But where does one find such things in this day and age? Our kitchen was renovated about 20 years or so (I’d guess) with a more traditional cabinet choice for that time, as you can see.
Unfortunately, while nice cabinetry (made nicer with our paint job!), they don’t quite go with our vision of what a mid-century kitchen should look like.
I loved the cabinets in this other Bassetti designed house on the island and would love to get something close to this. But beyond, IKEA, where does one look?
Then I saw and ad for Kerf Design in the most recent issue of Atomic Ranch.
Located right here in Seattle, Kerf makes ‘plywood cabinets and furniture for the modern home.’ Their website has one of my favorite quotes about form following function.
“If it is not useful or necessary, free yourself from imagining that you need to make it.”
So join me in my fantasy kitchen (and bathroom) indulgence with the following photos. Such wonderful inspiration for dreaming…
I am so happy that the bedroom is almost completely finished. We have the drapes and the linens and the orange lamps and the Maskros light fixtures. We were in need of artwork over the bed and rugs and my chaise lounge, which should be here any day now!
Below is the big reveal of Magnificent Maeve’s artwork and I couldn’t love it more!
I love the way it pulls the room together with its warm colors. And once we hung Maeve’s lovely art, I went on a rug buying spree. I just couldn’t help myself. There was a 20% off sale at West Elm. (Our bedroom is really becoming the West Elm room.) And I bought some shag rugs reminiscent of the 60s rugs I grew up with. And that’s when it all came together completely.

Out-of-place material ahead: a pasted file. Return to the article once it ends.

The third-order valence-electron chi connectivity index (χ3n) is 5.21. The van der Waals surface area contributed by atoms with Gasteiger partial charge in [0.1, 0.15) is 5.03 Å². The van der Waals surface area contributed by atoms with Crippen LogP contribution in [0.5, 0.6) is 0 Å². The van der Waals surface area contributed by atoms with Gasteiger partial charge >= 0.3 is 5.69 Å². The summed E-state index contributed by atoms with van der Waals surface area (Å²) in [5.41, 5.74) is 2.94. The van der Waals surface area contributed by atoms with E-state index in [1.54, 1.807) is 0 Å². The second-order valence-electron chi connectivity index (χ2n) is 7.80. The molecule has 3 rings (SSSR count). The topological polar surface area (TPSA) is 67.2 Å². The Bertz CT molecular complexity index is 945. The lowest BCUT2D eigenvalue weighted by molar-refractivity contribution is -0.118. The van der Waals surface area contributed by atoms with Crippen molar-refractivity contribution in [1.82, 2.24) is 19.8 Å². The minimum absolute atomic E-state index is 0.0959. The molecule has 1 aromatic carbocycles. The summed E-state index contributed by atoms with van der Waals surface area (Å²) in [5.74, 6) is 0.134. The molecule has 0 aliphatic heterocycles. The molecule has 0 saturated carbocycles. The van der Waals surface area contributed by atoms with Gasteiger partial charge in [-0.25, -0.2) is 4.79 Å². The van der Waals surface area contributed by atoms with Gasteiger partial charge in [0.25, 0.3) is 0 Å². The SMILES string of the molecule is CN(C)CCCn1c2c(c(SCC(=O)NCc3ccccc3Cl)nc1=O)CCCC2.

And in terms of a room coming together with a rug, I got another large shag for the living room as well. I moved the rug we found at the Mercer Island Thrift Store to the dining room and made way for the lovely and larger one we also ordered from West Elm.
I just love the way everything is coming together. I will share the photos when the chaise arrives to. Finally, my own little nook in the house!
As a follow-up to my previous incredibly geeky primer on architecture, I have to share this wonderful video on The ABC of Architects from Ombu Architecture. So fun.
Who’s your favorite and why?
Color is such a touchy subect as I have discussed here. And here. And here.
So when someone sent me this infographic from Macy’s, I thought it was worth sharing. Makes sense that I prefer green because I need a LOT of balancing and orange because I like a cheery room. (Or hallway. Or door.)
In the past few posts about our bedroom redux, I have mentioned that we need a piece of artwork over the bed. But what to choose?
Well, duh. I have one of the world’s most amazing artists living under my mid-century roof: The Magnificent Maeve. And if you don’t think she is magnificent, check out her blog BluePaperLanterns. So I commissioned a painting from her. I agreed to pay $50 plus supplies. I showed her some images that I liked as inspiration, like the one below. But I also told her I wanted her to do it however she pleased. I’d like the colors to work with the room but other than that to go wild.
Well, she started it today and already I am amazed! I can’t wait to see how it turns out. Right now it’s looking like aboriginal art and it was inspired by the artist Yayoi Kusama. And yes, she’s doing it with a Q-Tip. I can’t wait to see the final product!